Two hundred years ago Elizabeth Elliot may have been considered to be in the mainstream of acceptable thought when it comes to women’s issues. Nowadays, however, she represents a traditional view of biblical womanhood which some would seek to put down at all costs, for surely, they say, it is born of men.
In her excellent book, Let Me Be a Woman, Elliot addresses issues of biblical femininity. She challenges the feminist agenda, daring to teach that “equality is not a Christian ideal,” and calling Christian women to rejoice in their womanhood and all that means. God could have made us different, yet we were born daughters!
She writes, “As the bird easily comes to terms with the necessity of bearing wings when it finds that it is, in fact, the wings that bear the bird—up, and away from the world, into the sky, into freedom—so the woman who accepts the limitations of womanhood finds in those very limitations her gifts, her special calling—wings, in fact, which bear her up into perfect freedom, into the will of God.”
The feminists encourage us to embrace roles, attitudes and norms that are traditionally male, viewing roles as mere social conditioning, rather than God-given creation mandates. They would have us to believe that no one these days is backward enough to believe in headship and submission, save a few chauvinistic, overbearing men and their cowering, undereducated female chattel. Yet the feminist ideal actually leads women away from what God intends them to be. The “freedom” they offer is bondage.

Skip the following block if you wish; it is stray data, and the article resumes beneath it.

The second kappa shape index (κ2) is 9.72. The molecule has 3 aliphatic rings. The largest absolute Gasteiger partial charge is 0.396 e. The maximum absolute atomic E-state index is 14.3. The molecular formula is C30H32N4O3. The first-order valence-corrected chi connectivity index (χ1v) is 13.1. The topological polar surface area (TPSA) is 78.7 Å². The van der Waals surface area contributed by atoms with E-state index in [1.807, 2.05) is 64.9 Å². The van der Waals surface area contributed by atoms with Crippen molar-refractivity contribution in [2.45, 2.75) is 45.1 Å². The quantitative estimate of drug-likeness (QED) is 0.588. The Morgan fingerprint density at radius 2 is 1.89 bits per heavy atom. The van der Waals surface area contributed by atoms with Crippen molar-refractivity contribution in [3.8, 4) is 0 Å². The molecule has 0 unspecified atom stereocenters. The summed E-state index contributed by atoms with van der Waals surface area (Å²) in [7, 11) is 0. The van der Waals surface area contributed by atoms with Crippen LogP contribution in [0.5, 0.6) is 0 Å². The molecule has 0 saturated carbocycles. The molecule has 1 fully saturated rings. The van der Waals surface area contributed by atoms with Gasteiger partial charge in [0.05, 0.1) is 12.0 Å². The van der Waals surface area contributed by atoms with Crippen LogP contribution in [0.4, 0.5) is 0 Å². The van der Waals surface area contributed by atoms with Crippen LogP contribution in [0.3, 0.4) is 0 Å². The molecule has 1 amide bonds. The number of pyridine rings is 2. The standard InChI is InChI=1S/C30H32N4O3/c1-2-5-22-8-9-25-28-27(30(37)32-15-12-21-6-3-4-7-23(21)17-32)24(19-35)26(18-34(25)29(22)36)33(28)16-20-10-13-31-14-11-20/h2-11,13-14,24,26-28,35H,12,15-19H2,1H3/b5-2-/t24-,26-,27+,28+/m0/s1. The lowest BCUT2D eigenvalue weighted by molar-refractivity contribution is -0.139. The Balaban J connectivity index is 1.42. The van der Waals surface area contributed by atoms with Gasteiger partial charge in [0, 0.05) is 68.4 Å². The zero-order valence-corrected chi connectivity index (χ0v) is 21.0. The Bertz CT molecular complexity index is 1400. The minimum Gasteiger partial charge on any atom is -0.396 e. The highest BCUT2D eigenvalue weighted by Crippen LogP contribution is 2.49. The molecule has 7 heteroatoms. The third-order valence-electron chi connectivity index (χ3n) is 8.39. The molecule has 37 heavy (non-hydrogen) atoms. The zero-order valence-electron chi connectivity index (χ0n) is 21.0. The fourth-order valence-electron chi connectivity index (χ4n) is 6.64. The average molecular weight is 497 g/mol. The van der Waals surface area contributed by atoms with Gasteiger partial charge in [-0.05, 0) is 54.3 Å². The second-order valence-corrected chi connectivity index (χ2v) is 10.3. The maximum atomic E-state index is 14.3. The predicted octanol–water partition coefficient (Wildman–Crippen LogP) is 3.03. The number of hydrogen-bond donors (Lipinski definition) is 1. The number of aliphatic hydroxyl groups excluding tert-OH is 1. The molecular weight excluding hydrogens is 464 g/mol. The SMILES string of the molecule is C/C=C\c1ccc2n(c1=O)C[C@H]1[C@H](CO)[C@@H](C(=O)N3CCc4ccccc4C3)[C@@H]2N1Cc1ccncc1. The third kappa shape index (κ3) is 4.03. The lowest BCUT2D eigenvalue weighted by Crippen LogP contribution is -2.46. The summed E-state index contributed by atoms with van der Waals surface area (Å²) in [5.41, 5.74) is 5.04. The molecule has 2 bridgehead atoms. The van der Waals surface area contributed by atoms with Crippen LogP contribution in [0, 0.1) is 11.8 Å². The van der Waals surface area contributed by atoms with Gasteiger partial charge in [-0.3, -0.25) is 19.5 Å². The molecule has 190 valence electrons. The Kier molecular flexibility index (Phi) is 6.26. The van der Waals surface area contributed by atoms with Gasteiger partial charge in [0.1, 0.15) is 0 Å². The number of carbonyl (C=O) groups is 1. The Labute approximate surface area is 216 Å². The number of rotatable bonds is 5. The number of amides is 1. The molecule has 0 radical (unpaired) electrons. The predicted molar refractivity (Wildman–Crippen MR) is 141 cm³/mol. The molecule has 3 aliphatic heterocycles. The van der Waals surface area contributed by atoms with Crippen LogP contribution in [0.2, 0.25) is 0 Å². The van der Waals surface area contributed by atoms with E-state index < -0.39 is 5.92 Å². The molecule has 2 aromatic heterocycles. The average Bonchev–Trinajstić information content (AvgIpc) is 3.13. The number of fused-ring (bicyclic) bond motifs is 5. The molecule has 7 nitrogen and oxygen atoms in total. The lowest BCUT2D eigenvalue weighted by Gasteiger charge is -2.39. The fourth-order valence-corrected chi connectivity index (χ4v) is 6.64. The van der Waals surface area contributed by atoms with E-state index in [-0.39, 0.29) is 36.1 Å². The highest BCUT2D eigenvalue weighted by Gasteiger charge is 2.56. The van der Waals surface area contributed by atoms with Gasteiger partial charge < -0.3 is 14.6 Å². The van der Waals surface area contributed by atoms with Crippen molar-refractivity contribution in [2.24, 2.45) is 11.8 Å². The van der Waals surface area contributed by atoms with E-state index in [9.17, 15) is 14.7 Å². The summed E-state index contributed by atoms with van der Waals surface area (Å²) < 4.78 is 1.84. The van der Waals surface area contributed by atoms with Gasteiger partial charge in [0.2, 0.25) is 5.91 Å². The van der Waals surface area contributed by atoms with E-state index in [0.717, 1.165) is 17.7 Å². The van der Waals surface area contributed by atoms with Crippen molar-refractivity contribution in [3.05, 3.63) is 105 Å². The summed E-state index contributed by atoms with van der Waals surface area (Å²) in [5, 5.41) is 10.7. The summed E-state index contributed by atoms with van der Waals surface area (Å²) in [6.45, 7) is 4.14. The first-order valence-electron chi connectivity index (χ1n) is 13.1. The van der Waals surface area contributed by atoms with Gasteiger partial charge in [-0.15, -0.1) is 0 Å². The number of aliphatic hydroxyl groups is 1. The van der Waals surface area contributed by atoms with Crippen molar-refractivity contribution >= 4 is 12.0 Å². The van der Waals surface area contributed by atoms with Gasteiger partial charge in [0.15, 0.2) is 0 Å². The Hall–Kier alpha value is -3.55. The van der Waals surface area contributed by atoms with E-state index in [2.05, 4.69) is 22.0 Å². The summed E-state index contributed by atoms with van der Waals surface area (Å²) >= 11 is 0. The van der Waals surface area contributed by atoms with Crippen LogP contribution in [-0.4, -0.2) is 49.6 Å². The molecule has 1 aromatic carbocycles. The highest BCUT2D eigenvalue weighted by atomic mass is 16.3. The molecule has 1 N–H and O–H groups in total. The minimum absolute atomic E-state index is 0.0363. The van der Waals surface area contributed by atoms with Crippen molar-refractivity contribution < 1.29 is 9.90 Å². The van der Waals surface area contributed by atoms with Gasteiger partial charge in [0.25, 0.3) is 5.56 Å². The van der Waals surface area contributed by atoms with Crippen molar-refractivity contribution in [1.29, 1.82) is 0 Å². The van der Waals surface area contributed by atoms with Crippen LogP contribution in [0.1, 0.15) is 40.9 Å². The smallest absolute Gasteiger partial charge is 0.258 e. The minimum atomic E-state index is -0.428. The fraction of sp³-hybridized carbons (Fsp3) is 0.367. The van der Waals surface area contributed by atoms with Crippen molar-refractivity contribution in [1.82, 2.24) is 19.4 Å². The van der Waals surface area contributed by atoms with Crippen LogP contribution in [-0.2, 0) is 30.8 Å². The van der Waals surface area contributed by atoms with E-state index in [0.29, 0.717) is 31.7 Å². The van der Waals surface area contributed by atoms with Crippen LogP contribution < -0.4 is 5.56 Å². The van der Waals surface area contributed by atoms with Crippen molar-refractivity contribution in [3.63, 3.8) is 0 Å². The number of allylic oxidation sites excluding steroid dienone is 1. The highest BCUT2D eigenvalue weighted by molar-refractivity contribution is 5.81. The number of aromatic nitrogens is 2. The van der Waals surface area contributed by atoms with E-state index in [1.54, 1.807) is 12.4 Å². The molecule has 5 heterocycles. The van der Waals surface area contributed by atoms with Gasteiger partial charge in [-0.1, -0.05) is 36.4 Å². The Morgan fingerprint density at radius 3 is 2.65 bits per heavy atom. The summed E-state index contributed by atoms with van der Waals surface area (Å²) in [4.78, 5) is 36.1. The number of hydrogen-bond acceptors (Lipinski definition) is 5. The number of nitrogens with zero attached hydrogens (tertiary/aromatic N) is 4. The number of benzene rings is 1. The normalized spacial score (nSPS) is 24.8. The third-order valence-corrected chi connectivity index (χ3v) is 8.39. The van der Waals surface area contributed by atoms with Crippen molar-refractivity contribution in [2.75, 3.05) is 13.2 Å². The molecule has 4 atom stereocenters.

Elliot represents a resurgence among vibrant, intelligent Christian women who dare to celebrate the fact that we are NOT men. We will not allow feminists to dismiss creation ordinances while we sit idly by! Let Me Be a Woman is a call to arms for women who are not threatened by their God-given roles!
|Let Me Be a Woman|
About Molly Evert
Writer Molly Evert is a wife and homeschooling mom to 6 kids, who range in age from 2 to 18. She runs an educational website, My Audio School (http://www.myaudioschool.com), providing access to the best in children's audio literature. She also blogs at CounterCultural Mom (http://www.counterculturalmom.com) and CounterCultural School (http://www.counterculturalschool.com).
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